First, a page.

The SG: Gibson’s Unsung Hero

Ask a group of guitar players* which is the most enduring guitar in Gibson’s long line of historic guitars. Most will probably say the Les Paul, or perhaps even the ES-335. Close, but Gibson’s longest standing model is actually the humble SG! The SG is the only model in Gibson’s illustrious history that hasn’t either been discontinued at one point or another, or been completely axed from the catalogue (it did receive a name change, but more about that later). It’s often confined to the shadows of it’s widely praised older brother, the Les Paul, and many guitarists are guilty of overlooking the SG’s significance in the electric guitar hall of fame. Let’s take a deeper look at this devil-horned rock machine, and one of my favourite guitars of all time!

The Origin Story
The story begins in the late ‘60s. Les Paul sales were dwindling and Fender was riding high on the success of their radical and futuristic Stratocaster. Gibson needed to do something to compete with their California-based rivals. Their answer? To completely redesign the Les Paul from the ground up. I suppose today this would be called a “re-boot”.

Out was the thick slab of mahogany topped with flamed maple that you would expect to find on a Les Paul; in was the unique body design, full of attractive bevels and unparalleled upper fret access.

Here is an extract from the original SG (Les Paul) advert:

“Here’s an established favourite, the Les Paul Standard model – now offered with completely new styling… thinner, lighter in weight and custom contoured. A wonderfully designed solid body, perfectly balanced for playing in a standing position. In fact, no matter how you hold your guitar, you’ll be comfortable playing the new Les Paul Standard. Beautiful cherry-red finish. Gibson Vibrola and an extra slim, fast, extremely low-action neck make this guitar a joy to play”.

The guitar formally known as Les Paul
After the initial success, the guitar would go on to be renamed the SG, which stands for “solid guitar” – they presumably didn’t spend too much time on the name. The exact reason for the rename remains a little murky. It’s hard to distinguish facts from hearsay, so take the next bit with a grain of salt.

It is well documented that Les himself didn’t like the new design, and vastly preferred his original Les Paul model. This alone tends to be cited as the reason for the name change, although as Ted McCarty (former Gibson president) would recall, at the time Les was going through a very public divorce from his wife and singing partner Mary Ford. It has been said that Les didn’t want to sign a new contract with Gibson, only to give half of the profits away in the divorce. Gibson agreed and the Les Paul name was taken off the guitar in 1963.

At its launch in 1961, Gibson offered four variants of the SG, as they did with most of their guitars.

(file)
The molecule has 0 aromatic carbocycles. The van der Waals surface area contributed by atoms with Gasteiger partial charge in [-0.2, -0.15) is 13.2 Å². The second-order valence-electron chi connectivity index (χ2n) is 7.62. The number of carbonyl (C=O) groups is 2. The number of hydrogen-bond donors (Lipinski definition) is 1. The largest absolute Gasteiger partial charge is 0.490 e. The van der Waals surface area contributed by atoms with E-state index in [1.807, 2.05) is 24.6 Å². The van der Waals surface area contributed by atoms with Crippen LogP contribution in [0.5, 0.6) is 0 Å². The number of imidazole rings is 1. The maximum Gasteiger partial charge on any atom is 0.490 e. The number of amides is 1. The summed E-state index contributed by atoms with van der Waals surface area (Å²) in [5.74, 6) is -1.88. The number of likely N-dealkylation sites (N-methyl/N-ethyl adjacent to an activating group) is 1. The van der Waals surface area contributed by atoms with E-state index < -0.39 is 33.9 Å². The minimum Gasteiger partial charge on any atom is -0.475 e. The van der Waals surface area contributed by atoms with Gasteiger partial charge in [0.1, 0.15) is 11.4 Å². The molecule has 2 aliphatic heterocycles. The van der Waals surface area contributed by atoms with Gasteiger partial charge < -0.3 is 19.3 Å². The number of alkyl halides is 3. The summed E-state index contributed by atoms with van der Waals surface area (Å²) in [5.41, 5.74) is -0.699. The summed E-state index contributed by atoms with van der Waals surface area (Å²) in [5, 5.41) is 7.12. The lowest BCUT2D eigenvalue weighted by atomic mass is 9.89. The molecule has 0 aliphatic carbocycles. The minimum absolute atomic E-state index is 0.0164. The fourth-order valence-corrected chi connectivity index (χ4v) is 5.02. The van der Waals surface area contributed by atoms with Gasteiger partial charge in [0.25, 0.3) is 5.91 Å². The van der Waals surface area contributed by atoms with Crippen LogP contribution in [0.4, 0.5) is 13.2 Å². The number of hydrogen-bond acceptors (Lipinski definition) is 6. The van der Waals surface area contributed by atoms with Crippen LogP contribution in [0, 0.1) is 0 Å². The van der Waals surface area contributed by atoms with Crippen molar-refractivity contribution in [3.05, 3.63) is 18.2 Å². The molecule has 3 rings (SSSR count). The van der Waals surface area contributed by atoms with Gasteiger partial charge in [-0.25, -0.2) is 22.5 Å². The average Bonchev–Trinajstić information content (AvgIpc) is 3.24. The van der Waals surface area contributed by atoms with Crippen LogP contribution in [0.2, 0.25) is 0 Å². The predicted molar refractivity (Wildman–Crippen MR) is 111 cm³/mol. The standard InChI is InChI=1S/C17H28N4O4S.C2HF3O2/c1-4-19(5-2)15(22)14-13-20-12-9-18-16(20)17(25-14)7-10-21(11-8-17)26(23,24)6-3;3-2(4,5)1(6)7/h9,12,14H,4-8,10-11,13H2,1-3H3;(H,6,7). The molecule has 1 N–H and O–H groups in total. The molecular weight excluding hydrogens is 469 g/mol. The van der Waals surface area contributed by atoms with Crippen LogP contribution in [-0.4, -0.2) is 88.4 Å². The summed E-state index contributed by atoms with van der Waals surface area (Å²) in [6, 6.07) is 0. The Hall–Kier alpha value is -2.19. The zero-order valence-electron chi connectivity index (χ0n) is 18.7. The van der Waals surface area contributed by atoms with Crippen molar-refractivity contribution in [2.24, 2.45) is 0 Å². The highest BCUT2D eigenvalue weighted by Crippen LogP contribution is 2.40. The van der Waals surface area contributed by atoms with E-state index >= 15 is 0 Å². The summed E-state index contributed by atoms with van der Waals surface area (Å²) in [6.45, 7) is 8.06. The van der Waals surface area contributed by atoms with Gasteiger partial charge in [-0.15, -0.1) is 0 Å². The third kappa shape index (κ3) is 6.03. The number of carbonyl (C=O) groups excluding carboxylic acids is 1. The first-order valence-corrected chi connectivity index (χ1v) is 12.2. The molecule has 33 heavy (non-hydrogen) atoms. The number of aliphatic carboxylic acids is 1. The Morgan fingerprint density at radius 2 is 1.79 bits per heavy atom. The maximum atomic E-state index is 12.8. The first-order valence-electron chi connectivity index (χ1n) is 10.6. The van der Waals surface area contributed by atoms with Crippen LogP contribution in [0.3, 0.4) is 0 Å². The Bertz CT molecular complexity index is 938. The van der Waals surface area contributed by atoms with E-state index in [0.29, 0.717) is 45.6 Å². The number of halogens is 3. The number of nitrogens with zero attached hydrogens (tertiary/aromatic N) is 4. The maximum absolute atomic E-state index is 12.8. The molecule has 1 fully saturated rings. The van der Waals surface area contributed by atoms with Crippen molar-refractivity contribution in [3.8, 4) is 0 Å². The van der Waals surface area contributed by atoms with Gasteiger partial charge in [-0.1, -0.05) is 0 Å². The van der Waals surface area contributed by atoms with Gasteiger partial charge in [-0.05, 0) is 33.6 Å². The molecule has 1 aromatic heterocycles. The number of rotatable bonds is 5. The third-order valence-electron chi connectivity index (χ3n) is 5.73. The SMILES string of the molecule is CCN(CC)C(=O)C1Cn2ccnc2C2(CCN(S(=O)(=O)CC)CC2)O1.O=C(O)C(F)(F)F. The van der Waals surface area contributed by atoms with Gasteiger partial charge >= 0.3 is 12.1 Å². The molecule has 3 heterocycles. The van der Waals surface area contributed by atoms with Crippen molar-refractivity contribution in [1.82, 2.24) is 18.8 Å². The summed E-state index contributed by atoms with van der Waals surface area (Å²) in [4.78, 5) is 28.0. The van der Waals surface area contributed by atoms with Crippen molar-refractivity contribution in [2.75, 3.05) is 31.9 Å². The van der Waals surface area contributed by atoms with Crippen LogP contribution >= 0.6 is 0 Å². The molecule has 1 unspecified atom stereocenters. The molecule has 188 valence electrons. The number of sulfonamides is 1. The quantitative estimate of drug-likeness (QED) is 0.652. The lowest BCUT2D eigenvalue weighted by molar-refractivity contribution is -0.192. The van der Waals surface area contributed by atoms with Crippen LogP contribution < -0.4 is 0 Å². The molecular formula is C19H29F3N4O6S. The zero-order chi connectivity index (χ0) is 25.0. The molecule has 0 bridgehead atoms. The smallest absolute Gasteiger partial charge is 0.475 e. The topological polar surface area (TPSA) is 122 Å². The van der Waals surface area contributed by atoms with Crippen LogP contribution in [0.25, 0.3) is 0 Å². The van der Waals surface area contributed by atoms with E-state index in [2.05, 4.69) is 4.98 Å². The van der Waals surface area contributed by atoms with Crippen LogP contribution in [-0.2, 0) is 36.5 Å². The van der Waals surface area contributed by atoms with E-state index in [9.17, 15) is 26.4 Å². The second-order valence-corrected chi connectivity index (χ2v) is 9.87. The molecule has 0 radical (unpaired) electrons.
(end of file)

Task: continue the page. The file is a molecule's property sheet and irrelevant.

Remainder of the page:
SG Junior
This was a stripped-down version of the standard with a single now-iconic “dog-ear” P90 pick-up and wrap tail bridge. For more about P90 pick-ups check out our other article here!

SG Special
This is very similar to the previous guitar, but with two pick-ups.

SG Standard
We have covered this one already but let’s go over it again. It featured two humbucker pick-ups, vibrola tremolo and trapezoid fretboard inlays.

SG Custom
This was the top of the line model featuring three humbucker pick-ups, ebony fretboard, block inlays and gold hardware.

’66 Standard
In 1966 the guitar would be redesigned slightly to combat the problem of the weak joint where the body meets the neck. It would also drop the vibrola tremolo and go to the modern larger semi-symmetrical “batwing” pickguard.

Why I Favour The SG
I am in good company, with the likes of Angus Young, Frank Zappa, Robby Krieger, Derek Trucks and many more favouring this pointy-eared hitmaker. But why do I like it so much exactly, and why do I reach for it more often than my Les Paul?

The first reason has to be weight. It’s around half the weight of a typical Les Paul, and when you’re playing a three-hour set that’s a lifesaver! Secondly, I love the ability to reach the highest frets with no obstruction, meaning you don’t have to change the way you’re holding the guitar amidst a solo to reach the high note. Lastly, the tone! SGs have a sound to them like no other guitar, not as bass-heavy as a Les Paul, not as bright as a Telecaster. They are just full of mid-range grunt, and I love it!

Although it wasn’t favoured by the man whose name was on the truss-rod cover (for the first few years, anyway), it did eventually find its audience and has been the most enduring guitar in Gibson’s catalogue. If you have never played one, I strongly recommend trying one out and putting it through its paces! It’s the law when trying an SG in a store to play an AC/DC riff though, so you’d better learn a few before popping in.

*PS in case you were wondering the collective noun for a group of guitar players is – an arrogance of guitar players